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Regional report reveals rights of child victims are still not respected

2010-03-04

The regional team of Terre des hommes is pleased to release the regional report on the implementation of the Unicef guidelines for the protection of the rights of the child victims of trafficking. Six years after the launch of the guidelines it was necessary to assess the state of play in the protection of child victims of trafficking.
The report says that the general level of service provided to child victims of trafficking has improved significantly. It also finds that there is considerable scope for further improvement based on the comparison in three South Eastern European countries.
Official launching events took place in Macedonia on the 18 February,and will be in Kosovo today and in Albania tomorrow.
Key findings of the report include:

* Compliance with the UNICEF guidelines of legislative, administrative and procedural frameworks was generally found to be good but implementation is still far from being satisfactory.
* Exploited children continue to be subject to ill treatments due to the absence of adequate practices in the case management.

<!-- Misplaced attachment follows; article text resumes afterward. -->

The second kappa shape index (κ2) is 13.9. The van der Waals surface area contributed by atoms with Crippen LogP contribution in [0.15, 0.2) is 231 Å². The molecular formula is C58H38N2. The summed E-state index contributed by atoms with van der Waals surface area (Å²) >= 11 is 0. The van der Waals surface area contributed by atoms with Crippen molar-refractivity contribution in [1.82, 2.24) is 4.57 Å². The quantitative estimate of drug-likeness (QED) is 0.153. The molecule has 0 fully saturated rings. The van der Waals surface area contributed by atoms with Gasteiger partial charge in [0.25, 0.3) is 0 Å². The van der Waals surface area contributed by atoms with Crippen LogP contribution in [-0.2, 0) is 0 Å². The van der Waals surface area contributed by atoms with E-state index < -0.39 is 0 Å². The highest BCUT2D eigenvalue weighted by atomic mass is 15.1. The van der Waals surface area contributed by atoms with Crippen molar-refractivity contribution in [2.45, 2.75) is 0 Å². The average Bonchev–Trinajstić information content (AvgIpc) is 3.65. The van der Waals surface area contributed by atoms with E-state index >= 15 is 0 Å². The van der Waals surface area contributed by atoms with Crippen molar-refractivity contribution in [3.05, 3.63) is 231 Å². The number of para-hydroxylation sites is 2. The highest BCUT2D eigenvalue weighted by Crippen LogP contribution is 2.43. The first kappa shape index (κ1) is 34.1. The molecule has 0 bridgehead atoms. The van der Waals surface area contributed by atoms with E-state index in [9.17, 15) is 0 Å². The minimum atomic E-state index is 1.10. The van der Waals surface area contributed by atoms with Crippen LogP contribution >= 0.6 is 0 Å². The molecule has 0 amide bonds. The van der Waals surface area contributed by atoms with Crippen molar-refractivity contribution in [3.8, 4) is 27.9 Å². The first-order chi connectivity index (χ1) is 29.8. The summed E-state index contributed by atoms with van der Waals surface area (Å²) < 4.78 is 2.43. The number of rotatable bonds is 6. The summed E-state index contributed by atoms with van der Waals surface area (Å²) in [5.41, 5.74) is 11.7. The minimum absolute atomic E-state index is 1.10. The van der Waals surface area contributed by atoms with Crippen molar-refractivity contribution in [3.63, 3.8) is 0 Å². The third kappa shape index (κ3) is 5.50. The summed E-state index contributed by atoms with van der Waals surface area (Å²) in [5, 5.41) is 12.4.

* Big proportion of children are not identified and granted the victim status, therefore, not benefitting from the care they are entitled to.
* Short term solutions offered to child victims meet the standards of the UNICEF guidelines.
* However, lack of adequate durable solutions such as non-residential care alternatives are dramatically lacking.
* Adequate assistance of guardians, a person at their side to listen and follow them in order to safeguard their best interests, is provided in a very limited number of cases.
* Public Social Services structures are not equipped with sufficient means to conduct their work and often lack relevant childcare expertise to ensure a proper protection of children.
* Judiciary do not succeed in adapting their practices to the cases of children, very often leading to a re-victimization.
* The regional and international collaboration should be enhanced through formal international agreements on the example of Greece and Albania, and monitor its implementation.
* Inclusive training impact assessment is necessary among all actors to assess the gaps in competence and to build a training strategy based on these identified gaps.
The report was carried out in the framework of the Enhancing capacity to address trafficking in especially children from a human rights perspective in Southeast Asia, Southeast Europe and Latin America, co-funded by the European Commission.
Download the report here